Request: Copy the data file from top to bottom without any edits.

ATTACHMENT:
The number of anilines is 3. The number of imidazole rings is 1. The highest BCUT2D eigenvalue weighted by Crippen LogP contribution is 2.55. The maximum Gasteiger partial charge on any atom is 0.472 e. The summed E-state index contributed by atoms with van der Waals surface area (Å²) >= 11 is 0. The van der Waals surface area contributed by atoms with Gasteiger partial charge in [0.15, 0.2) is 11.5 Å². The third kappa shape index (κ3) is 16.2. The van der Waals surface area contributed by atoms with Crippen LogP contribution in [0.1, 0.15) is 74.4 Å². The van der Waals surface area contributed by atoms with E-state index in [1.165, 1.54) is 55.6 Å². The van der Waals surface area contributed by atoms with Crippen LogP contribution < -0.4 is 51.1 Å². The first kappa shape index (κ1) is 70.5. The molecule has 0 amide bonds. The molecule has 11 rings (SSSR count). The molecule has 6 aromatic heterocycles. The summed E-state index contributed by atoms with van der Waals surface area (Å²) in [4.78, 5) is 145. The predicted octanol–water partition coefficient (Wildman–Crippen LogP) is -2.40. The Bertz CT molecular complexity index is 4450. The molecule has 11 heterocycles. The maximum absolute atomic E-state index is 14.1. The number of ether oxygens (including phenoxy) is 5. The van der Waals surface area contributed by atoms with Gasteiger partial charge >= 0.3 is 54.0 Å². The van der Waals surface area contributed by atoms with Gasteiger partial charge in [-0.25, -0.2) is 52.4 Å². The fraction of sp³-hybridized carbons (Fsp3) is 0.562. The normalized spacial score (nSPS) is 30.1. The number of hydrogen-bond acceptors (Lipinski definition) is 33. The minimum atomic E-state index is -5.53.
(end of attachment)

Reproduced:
The number of anilines is 3. The number of imidazole rings is 1. The highest BCUT2D eigenvalue weighted by Crippen LogP contribution is 2.55. The maximum Gasteiger partial charge on any atom is 0.472 e. The summed E-state index contributed by atoms with van der Waals surface area (Å²) >= 11 is 0. The van der Waals surface area contributed by atoms with Gasteiger partial charge in [0.15, 0.2) is 11.5 Å². The third kappa shape index (κ3) is 16.2. The van der Waals surface area contributed by atoms with Crippen LogP contribution in [0.1, 0.15) is 74.4 Å². The van der Waals surface area contributed by atoms with E-state index in [1.165, 1.54) is 55.6 Å². The van der Waals surface area contributed by atoms with Crippen LogP contribution < -0.4 is 51.1 Å². The first kappa shape index (κ1) is 70.5. The molecule has 0 amide bonds. The molecule has 11 rings (SSSR count). The molecule has 6 aromatic heterocycles. The summed E-state index contributed by atoms with van der Waals surface area (Å²) in [4.78, 5) is 145. The predicted octanol–water partition coefficient (Wildman–Crippen LogP) is -2.40. The Bertz CT molecular complexity index is 4450. The molecule has 11 heterocycles. The maximum absolute atomic E-state index is 14.1. The number of ether oxygens (including phenoxy) is 5. The van der Waals surface area contributed by atoms with Gasteiger partial charge >= 0.3 is 54.0 Å². The van der Waals surface area contributed by atoms with Gasteiger partial charge in [-0.25, -0.2) is 52.4 Å². The fraction of sp³-hybridized carbons (Fsp3) is 0.562. The normalized spacial score (nSPS) is 30.1. The number of hydrogen-bond acceptors (Lipinski definition) is 33. The minimum atomic E-state index is -5.53.